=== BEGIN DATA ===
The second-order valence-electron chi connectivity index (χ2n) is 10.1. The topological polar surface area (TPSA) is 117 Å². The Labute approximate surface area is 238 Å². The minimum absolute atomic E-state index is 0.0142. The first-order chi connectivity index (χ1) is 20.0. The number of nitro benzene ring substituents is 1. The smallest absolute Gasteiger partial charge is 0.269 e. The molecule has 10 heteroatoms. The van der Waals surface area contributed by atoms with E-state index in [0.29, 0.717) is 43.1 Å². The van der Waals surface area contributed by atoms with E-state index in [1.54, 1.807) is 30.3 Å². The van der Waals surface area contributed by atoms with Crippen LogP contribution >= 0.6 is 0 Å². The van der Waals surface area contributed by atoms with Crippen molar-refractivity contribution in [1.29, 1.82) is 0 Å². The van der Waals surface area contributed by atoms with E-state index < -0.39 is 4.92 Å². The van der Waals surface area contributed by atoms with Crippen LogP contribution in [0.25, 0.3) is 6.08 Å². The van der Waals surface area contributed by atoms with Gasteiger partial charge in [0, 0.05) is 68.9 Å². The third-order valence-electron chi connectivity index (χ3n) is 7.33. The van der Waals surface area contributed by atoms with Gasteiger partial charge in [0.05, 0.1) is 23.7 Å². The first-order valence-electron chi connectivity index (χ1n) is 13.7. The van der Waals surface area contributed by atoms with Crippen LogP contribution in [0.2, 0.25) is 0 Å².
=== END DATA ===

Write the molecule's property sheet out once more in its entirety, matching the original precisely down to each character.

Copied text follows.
The second-order valence-electron chi connectivity index (χ2n) is 10.1. The topological polar surface area (TPSA) is 117 Å². The Labute approximate surface area is 238 Å². The minimum absolute atomic E-state index is 0.0142. The first-order chi connectivity index (χ1) is 20.0. The number of nitro benzene ring substituents is 1. The smallest absolute Gasteiger partial charge is 0.269 e. The molecule has 10 heteroatoms. The van der Waals surface area contributed by atoms with E-state index in [0.29, 0.717) is 43.1 Å². The van der Waals surface area contributed by atoms with E-state index in [1.54, 1.807) is 30.3 Å². The van der Waals surface area contributed by atoms with Crippen LogP contribution >= 0.6 is 0 Å². The van der Waals surface area contributed by atoms with Crippen molar-refractivity contribution in [1.29, 1.82) is 0 Å². The van der Waals surface area contributed by atoms with E-state index < -0.39 is 4.92 Å². The van der Waals surface area contributed by atoms with Crippen LogP contribution in [0.25, 0.3) is 6.08 Å². The van der Waals surface area contributed by atoms with Gasteiger partial charge in [0, 0.05) is 68.9 Å². The third-order valence-electron chi connectivity index (χ3n) is 7.33. The van der Waals surface area contributed by atoms with Gasteiger partial charge in [0.05, 0.1) is 23.7 Å². The first-order valence-electron chi connectivity index (χ1n) is 13.7. The van der Waals surface area contributed by atoms with Crippen LogP contribution in [0.2, 0.25) is 0 Å².